The acronym “BRICS” in fact was never originally self applied, but emerged from a set of studies by Goldman Sachs in the early 2000’s. The studies suggested greater attention to investment opportunities in the larger emerging market nations as rising powers in the world economy, hence there appeared in these studies a perceived commonality within this group of nations in the eyes of the financial community. See O’Neil (2001).
On smart and cosmopolitan power, see Nye (2011) and Gallarotti (2010).
The principal Confucian value of ren (benevolence or power of attraction) coincides perfectly with the modern concept of soft power (Zanardi 2016).
This is no surprise, since the Chinese state is the most effectively centrally managed nation of the BRICS. Central planning is an administrative manifestation of their Party model in all its activities. A clear reflection of this in the context of soft power is the establishment of a leadership council to coordinate the activities of the many Confucian Institutes spread around the world (Zanardi 2016).
There is strong beneficial cross-over for China in Africa with China’s soft-power offensive on that continent. See Nelson (2013) and Kurlantzick (2007).
In fact, the very first point of the first official communiqué by the bloc underscored the importance of development. The ministers touted “the prospects of the BRIC dialogue based on mutual trust and respect, common interests, coincidence or similarity of approaches toward the pressing problems of global development.” See BRICs Foreign Ministers’ Communique (2008).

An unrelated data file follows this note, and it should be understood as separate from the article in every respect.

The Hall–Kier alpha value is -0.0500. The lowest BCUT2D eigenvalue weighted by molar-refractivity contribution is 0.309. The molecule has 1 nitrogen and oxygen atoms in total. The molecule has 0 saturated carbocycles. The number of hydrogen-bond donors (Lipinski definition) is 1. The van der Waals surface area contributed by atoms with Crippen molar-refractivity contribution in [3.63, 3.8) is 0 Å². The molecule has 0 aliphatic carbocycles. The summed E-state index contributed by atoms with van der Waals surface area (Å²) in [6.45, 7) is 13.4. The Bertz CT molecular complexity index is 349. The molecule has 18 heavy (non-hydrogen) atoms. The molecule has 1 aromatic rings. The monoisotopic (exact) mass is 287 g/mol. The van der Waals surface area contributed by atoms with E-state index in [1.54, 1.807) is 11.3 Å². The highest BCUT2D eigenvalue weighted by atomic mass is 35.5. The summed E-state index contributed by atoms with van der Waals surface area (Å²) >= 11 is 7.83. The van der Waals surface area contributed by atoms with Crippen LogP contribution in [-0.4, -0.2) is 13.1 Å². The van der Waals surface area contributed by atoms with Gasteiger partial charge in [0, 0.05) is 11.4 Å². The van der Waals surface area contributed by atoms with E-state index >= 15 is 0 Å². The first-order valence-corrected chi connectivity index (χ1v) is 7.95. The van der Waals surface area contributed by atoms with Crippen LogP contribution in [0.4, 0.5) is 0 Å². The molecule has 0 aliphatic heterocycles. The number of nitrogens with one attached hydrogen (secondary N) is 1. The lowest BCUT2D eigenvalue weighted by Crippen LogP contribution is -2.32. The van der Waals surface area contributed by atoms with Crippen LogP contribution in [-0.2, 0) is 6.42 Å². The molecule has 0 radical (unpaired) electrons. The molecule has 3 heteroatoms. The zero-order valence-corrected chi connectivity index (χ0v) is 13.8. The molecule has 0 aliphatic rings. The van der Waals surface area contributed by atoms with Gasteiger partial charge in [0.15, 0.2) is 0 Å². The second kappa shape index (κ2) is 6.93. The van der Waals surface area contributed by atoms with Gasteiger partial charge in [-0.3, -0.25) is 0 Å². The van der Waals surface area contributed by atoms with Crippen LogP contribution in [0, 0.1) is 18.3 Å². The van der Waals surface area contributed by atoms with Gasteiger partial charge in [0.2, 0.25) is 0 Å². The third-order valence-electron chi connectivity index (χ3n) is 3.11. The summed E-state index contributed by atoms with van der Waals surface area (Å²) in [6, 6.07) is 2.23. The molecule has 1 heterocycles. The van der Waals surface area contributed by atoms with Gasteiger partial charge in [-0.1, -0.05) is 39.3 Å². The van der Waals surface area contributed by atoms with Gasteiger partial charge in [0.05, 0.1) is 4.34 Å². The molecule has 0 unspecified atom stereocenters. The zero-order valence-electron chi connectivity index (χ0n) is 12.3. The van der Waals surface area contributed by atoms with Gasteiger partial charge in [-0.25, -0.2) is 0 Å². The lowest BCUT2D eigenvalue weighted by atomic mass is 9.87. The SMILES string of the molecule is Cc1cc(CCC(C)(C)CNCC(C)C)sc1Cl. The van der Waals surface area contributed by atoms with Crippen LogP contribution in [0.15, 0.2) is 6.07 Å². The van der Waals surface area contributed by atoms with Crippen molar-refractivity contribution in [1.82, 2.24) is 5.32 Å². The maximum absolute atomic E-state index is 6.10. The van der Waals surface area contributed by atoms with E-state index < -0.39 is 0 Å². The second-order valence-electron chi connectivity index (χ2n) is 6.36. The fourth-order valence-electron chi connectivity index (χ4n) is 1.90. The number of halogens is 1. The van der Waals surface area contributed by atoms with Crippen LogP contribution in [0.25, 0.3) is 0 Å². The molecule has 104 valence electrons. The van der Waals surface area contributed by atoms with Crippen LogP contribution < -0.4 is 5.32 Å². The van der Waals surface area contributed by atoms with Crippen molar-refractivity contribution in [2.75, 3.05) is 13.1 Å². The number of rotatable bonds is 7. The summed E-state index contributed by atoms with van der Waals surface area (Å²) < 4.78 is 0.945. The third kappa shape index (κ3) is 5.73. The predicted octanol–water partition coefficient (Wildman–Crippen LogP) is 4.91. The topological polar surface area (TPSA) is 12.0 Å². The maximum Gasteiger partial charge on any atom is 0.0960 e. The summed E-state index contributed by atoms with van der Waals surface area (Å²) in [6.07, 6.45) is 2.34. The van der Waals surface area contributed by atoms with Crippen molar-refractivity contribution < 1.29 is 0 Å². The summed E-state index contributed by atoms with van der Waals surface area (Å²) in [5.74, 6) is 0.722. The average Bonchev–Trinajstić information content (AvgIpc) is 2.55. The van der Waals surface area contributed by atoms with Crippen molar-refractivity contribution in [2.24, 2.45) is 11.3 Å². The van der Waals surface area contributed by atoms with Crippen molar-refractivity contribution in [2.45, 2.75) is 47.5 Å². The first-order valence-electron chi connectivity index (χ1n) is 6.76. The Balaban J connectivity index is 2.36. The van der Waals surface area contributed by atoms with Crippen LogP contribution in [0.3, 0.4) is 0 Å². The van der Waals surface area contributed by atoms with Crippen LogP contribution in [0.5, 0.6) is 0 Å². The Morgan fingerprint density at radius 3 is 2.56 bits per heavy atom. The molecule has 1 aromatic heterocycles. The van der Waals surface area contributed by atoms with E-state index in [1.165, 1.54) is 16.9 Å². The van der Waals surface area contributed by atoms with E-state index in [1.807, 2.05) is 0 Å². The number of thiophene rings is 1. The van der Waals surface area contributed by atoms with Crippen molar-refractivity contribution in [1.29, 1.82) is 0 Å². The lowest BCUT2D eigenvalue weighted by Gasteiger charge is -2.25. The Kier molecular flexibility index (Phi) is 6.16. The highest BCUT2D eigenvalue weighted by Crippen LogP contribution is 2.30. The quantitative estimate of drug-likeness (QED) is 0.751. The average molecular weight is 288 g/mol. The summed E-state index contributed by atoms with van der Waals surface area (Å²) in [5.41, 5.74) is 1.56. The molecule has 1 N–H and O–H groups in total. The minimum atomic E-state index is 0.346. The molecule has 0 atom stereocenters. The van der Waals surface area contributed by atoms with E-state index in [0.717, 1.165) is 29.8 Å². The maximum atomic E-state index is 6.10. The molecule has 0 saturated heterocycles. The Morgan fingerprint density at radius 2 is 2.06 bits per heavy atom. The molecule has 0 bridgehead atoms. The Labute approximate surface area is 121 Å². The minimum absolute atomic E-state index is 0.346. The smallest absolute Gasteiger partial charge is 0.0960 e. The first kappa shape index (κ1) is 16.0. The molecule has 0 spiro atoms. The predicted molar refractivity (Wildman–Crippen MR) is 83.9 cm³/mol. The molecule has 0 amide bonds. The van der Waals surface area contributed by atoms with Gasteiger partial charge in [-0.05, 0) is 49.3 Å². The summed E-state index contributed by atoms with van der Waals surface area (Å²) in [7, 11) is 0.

Point 5 in the BRICS communiqué from their first formal meeting states, “The Ministers expressed their strong commitment to multilateral diplomacy in dealing with common challenges to international security.” See BRICs Foreign Ministers’ Communique (2008).
On what constitutes deep soft power and on diversification among power assets, see especially Gallarotti (2010).
Fourcade (2013) sees the formation of the BRICS as symbolically important in terms of the world economy. Its existence signals the importance of nations that were heretofore excluded from the core (G7), and it also builds soft currency for the challenge of the Beijing Consensus against the Washington Consensus.
The BRICS as a bloc was especially influential in constructing broad financial planning in the G-20 in the aftermath of the 2008 financial crisis (BRICS Strategy 2015).
This disposition toward leadership roles is apparent in the Joint Statement of the BRICS Second Summit in Brasilia in 2010 (BRICS Second Summit 2010).
See especially the Sanya Declaration and Action Plan in BRICS Third Summit (2011).
Once more, we see the natural interaction of soft and hard power. In this case greater control over hard resources places the BRICS in superior diplomatic positions over important issues within which it can utilize its softer resources (accommodation, cooperation, and leadership).